Los Angeles Times
August 20, 2015
Elsa Brizzi has spent years instilling in children the message of her book, “You Are a Very Special You,” but on Friday she was surrounded by a room full of people saying how much those words apply to her.
Friends and family of Brizzi, a bilingual educator, spoke about the influence she has had on children as she was honored as the Woman’s Club of Laguna Beach’s Woman of the Year.
Brizzi, who was raised in Inglewood by a German-born father and a mother whose parents were of Spanish and Mexican descent, joins a select group of past Woman’s Club honorees that includes environmental preservationist Carolyn Wood, former Laguna Beach Mayor Kathleen Blackburn and musician Carol Reynolds.
Each year since 1995, club members nominate women based on their consistent volunteer service. Members then cast ballots to determine the award recipient.
There was no shortage of endearing qualities used to describe Brizzi. Speakers called her inspiring, creative, big-hearted, inclusive, tenacious, generous and sincere.
“You could charm a snake,” said Jeanine Edmond, program director at the Laguna Beach Community & Susi Q Center, eliciting laughs from the crowd.
Edmond, whose background is in child development, worked with Brizzi on the Intergenerational Literacy Enhancement Program, which links a volunteer mentor from the Susi Q with second-graders at the Boys & Girls Club of Laguna Beach.
Adults and children meet at the club on Laguna Canyon Road once a week after school to read, draw and converse, using “You Are a Very Special You” as a guide. The children are encouraged to feel special by drawing pictures of their lives and talking with their tutors.
The book has been translated into three languages: Spanish, Chinese and Portuguese.
“Just having a caring adult with a child adds so much to their lives,” Edmond said. “Elsa takes complex educational ideas, puts them with love, and creates a program that works.”
Brizzi earned a master’s degree and teaching credential from USC and taught elementary, middle and high schools in Pasadena.
From 1992 until retirement in 2005, Brizzi worked for the Los Angeles County Office of Education’s Head Start division, which promotes school readiness for children who are younger than 5 and from low-income families.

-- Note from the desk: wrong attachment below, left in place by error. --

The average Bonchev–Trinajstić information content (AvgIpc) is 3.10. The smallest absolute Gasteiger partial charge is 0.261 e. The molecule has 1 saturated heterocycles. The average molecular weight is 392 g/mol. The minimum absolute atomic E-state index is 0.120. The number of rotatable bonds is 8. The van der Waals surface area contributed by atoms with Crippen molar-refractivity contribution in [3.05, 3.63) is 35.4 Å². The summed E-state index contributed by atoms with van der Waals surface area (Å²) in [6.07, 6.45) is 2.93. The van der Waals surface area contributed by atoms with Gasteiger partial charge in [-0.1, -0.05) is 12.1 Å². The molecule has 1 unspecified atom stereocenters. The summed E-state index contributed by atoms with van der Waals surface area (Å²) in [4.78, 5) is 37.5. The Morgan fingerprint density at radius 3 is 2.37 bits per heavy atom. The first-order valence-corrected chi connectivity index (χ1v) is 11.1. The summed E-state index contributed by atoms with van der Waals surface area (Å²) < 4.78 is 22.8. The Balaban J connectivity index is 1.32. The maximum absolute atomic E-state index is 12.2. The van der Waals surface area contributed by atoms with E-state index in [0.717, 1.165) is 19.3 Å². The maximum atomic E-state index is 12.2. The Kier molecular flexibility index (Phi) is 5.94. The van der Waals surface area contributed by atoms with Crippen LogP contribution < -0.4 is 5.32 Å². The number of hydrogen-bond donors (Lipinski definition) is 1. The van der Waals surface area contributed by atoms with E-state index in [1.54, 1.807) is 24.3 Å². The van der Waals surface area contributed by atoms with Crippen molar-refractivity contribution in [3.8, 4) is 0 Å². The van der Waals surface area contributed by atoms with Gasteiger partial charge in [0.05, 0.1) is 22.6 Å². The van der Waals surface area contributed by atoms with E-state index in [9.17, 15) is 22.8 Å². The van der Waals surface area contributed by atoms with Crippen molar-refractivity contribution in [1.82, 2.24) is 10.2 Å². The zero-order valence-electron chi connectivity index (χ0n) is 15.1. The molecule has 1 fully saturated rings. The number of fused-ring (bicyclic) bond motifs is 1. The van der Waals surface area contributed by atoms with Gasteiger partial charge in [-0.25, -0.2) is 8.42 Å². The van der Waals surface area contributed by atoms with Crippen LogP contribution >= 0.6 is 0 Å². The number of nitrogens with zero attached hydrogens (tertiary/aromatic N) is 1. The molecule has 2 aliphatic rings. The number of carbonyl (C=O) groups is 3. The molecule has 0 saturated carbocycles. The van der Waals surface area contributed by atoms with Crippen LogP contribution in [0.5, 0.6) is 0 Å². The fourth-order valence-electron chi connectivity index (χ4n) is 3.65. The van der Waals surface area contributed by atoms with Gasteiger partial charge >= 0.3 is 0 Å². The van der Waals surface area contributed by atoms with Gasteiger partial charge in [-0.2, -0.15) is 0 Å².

She collaborated with Cerritos College to create a preschool teacher-training program with the aim of helping low-income parents become employed as preschool educators.
Speakers said Brizzi has boundless energy and is never one to shun an idea but rather to look for opportunities to see a thought through.
She also has an artistic side, creating clay sculptures at her Laguna Beach home, and she teaches water aerobics twice a week to seniors in Foothill Ranch.
Brizzi serves on the boards of the Woman’s Club, Laguna Outreach for Community Arts and the American Assn. of University Women’s Laguna Beach chapter.
“You made the day,” Brizzi said to the crowd, flashing a smile that seemed to sparkle as much as her sequined blouse. “Thanks for your laughs, thanks for your tears. I don’t know what to say. I value our community. It’s easy to be collaborative in a community as interested in new thoughts and ideas.”
Kelly Marks, Brizzi’s nephew, had the crowd laughing when describing a time when he and Brizzi were driving to Oregon.
An officer stopped Brizzi for allegedly speeding and asked if she knew how fast she was going. Marks was 4 at the time.
Brizzi’s response, according to Marks: “No, I don’t know. I was having such meaningful conversation.”
“Elsa is the only person that can have meaningful conversation with a 4-year-old,” Marks said. “You immediately feel you have worth” when around her.